Virgin Media has said all of its 53 UK stores will be closed permanently as the majority of its sales and customer enquiries shifted online.
The internet and TV provider, which is owned by US TV and broadband giant Liberty Global (NASDAQ:LBTYA), said its 341 shop floor staff will be offered alternative roles including 300 newly created at-home customer care roles alongside another 50 jobs, most of which are related to field sales.
“We are focused on delivering the service customers want, in the ways they want it and at a time and place that suits them,” Rob Orr, an executive director for sales at Virgin Media, told the Guardian.
“By creating new jobs in our most popular care and sales channels, we will be better able to provide our customers with the top service and support they rightly expect while retaining our talented workforce”, he added.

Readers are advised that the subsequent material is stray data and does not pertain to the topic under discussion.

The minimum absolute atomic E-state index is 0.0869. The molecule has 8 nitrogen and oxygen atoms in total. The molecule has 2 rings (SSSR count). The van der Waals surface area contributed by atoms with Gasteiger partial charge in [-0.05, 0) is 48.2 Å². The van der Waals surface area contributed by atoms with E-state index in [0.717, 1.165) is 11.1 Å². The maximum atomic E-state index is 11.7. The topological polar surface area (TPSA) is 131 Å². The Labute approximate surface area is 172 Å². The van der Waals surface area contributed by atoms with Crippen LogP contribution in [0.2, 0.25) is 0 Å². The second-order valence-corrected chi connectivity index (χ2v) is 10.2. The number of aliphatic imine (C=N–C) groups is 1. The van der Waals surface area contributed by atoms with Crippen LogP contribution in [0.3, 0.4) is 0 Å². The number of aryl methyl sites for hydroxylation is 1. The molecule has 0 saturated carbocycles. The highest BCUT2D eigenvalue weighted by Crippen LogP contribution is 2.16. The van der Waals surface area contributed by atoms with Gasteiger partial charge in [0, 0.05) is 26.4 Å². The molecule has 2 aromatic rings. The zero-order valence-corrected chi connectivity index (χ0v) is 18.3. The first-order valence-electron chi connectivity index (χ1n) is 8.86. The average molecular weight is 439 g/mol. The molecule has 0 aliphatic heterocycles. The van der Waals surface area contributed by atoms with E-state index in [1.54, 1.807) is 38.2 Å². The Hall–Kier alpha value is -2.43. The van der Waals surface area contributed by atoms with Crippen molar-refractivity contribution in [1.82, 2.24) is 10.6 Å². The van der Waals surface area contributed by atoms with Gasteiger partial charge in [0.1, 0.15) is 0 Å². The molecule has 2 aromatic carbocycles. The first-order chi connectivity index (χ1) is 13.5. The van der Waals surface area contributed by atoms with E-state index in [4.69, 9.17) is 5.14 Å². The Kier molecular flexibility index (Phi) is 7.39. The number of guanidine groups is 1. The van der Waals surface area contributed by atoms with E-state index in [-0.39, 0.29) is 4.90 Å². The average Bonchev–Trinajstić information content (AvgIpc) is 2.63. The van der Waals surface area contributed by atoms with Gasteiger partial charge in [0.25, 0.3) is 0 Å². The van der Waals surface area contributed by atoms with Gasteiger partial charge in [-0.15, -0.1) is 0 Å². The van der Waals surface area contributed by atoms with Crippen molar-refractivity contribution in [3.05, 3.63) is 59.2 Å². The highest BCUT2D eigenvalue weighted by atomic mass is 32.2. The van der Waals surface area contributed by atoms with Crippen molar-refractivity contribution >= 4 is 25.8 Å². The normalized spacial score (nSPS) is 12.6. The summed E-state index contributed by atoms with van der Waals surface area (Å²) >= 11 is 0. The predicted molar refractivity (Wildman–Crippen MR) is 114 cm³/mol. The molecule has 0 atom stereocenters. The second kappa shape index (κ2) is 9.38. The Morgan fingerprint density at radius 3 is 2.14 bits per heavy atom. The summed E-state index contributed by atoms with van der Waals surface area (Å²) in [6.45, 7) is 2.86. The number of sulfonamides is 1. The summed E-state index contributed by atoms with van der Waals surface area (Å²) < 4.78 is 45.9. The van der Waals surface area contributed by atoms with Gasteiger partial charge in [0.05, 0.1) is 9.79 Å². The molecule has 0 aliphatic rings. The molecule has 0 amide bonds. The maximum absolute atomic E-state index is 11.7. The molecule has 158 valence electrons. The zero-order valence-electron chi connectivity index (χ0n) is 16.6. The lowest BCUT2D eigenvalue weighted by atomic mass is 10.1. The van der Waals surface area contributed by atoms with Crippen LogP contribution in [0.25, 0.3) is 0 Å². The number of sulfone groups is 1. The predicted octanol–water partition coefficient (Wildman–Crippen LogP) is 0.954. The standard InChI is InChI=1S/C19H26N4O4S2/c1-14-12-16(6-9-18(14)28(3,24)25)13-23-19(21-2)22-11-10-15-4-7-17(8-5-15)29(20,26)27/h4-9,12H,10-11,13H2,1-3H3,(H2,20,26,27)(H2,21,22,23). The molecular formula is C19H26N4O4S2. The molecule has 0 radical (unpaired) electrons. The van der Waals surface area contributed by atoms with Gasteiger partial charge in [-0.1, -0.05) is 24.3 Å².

Virgin’s move marks the end of a gradual reduction of its store estate down from 140 in 2016, with rivals such as Sky having also cut down on the number of physical locations as demand shifts away from the high street.
Meanwhile, the company is also expanding its cohort of engineers and call centre staff as it plans a £31bn merger with mobile network operator O2 in a bid to establish a combined entity to challenge BT Group PLC (LON:BT.A) and Sky in the UK market.
Virgin is not the first firm that has been forced to change the structure of its business in response to changing consumer habits during the pandemic.
Last month, Bristol-based energy supplier Ovo Energy announced that it was planning to cut around 2,600 jobs after acquiring the retail business of SSE PLC (LON:SSE), blaming ”accelerated changing consumer behaviour” as more of its customers shopped online and used its digital tools.